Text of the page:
As my Foolish colleague Travis Hoium recently noted, ReneSola's numbers are horrible, and increasing output of a money-losing product is a quick route to taking a dirt nap. Just ask Solyndra.

While it gained notoriety because of its political connections and the fact that taxpayers lost a half-billion dollars in it, the graveyard's filling up with lots of once-promising solar outfits. Solar Trust was just the latest victim despite the grandiose plans to build a solar farm in Blythe, Calif. Q-Cells, at one time the largest solar-cell maker, also delcared bankruptcy this month. Last year saw the demise of Evergreen Solar, Energy Conversion Devices, and Spectra Watt. In fact, there have been more than a dozen bankruptcies in the past year.

While ReneSola may have gotten a boost from the minuscule tariff the U.S. imposed on Chinese solar-panel imports, even those that might benefit most from the decision aren't a picture of health. JA Solar (Nasdaq: JASO  ) , for example, just reported results that showed mounting losses and plummeting shipments, while Jinko Solar saw shipments drop even worse and turned in negative gross margins.

I rated ReneSola to underperform the markets on CAPS, and I'm maintaining that outlook today. Solar is not an industry I'd want to be putting my money into, because there are too many dark clouds hanging over it and the Grim Reaper is standing at the door.

But add the solar shop to the Fool's free portfolio tracker and tell us on the ReneSola CAPS page or in the comments section below whether the increased outlook also increases your interest or has you preparing a eulogy to recite at its funeral.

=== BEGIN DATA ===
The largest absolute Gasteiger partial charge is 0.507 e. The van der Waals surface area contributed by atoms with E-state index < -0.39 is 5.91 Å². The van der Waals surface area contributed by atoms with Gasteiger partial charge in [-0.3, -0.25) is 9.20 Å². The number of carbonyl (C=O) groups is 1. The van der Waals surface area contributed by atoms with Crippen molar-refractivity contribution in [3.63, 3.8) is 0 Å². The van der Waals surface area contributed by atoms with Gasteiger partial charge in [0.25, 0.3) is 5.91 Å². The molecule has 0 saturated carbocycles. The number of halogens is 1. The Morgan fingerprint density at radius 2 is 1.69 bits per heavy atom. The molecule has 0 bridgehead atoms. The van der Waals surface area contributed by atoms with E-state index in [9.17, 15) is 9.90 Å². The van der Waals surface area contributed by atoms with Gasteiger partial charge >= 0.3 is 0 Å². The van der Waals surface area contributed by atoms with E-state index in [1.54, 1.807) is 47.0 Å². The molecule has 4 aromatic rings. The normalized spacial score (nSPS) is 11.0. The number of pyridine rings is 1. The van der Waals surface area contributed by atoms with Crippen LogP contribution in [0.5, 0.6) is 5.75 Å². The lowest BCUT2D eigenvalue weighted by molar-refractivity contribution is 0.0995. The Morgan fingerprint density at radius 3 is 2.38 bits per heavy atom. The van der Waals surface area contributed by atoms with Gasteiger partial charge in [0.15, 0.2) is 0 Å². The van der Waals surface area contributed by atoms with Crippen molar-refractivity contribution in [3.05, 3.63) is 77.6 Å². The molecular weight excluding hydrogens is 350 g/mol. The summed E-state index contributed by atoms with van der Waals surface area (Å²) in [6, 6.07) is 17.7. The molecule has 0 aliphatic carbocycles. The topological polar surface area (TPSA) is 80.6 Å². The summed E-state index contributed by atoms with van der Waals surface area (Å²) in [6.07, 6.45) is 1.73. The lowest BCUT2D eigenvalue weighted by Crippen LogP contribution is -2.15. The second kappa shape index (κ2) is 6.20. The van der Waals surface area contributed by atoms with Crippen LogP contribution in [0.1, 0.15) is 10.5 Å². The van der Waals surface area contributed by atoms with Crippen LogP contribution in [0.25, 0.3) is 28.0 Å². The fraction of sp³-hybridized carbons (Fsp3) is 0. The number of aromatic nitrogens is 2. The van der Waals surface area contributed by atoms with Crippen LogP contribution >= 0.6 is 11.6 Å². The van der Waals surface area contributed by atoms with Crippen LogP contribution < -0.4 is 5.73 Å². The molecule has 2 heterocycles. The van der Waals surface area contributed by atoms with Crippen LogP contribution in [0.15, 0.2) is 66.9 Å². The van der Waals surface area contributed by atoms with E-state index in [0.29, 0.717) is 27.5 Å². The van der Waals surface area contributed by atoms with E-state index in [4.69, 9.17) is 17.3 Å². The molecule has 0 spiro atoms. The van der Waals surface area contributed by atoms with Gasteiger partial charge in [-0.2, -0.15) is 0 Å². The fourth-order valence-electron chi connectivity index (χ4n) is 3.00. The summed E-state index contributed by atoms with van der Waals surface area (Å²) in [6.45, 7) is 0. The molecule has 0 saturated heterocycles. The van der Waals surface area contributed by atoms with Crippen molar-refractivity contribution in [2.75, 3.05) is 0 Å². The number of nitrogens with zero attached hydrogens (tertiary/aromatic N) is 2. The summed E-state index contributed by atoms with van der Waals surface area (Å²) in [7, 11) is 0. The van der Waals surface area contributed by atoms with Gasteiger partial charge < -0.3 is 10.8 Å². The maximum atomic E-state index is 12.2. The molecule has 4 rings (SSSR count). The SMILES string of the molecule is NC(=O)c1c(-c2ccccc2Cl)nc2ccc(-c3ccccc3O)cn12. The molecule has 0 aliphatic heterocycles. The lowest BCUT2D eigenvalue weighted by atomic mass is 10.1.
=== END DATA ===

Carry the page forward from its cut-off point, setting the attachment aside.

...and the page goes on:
Raise your sights
These stocks may have raised expectations, but the smartphone revolution has even wider implications than before. The Motley Fool discovered three companies quietly cashing in on the smartphone and tablet PC boom. Read the free report "3 Hidden Winners of the iPhone, iPad, and Android Revolution," but hurry because its available only for a limited time.

Fool contributor Rich Duprey holds no position in any company mentioned. Check out his holdings and a short bio. The Motley Fool owns shares of Apple. Motley Fool newsletter services have recommended buying shares of Pacific Biosciences of California, Apple, and Illumina and creating a bull call spread position in Apple. The Motley Fool has a disclosure policy. We Fools don't all hold the same opinions, but we all believe that considering a diverse range of insights makes us better investors. Try any of our Foolish newsletter services free for 30 days.


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  • Report this Comment On April 11, 2012, at 3:03 AM, mrhmotley wrote:

    LOL, well done Motley Fool. Not only are you utterly useless in monitoring the rubbish written by fools like this, you also then block genuine respectful comments that call into focus the idiocy of some of the references used to support the underlying and in this case completely erroneous premise of the article. Well here's some news for you, hjudging by some of the comments on your website, you are increasingly being thought of as a load of crap by small investors. You've certainly lost this one.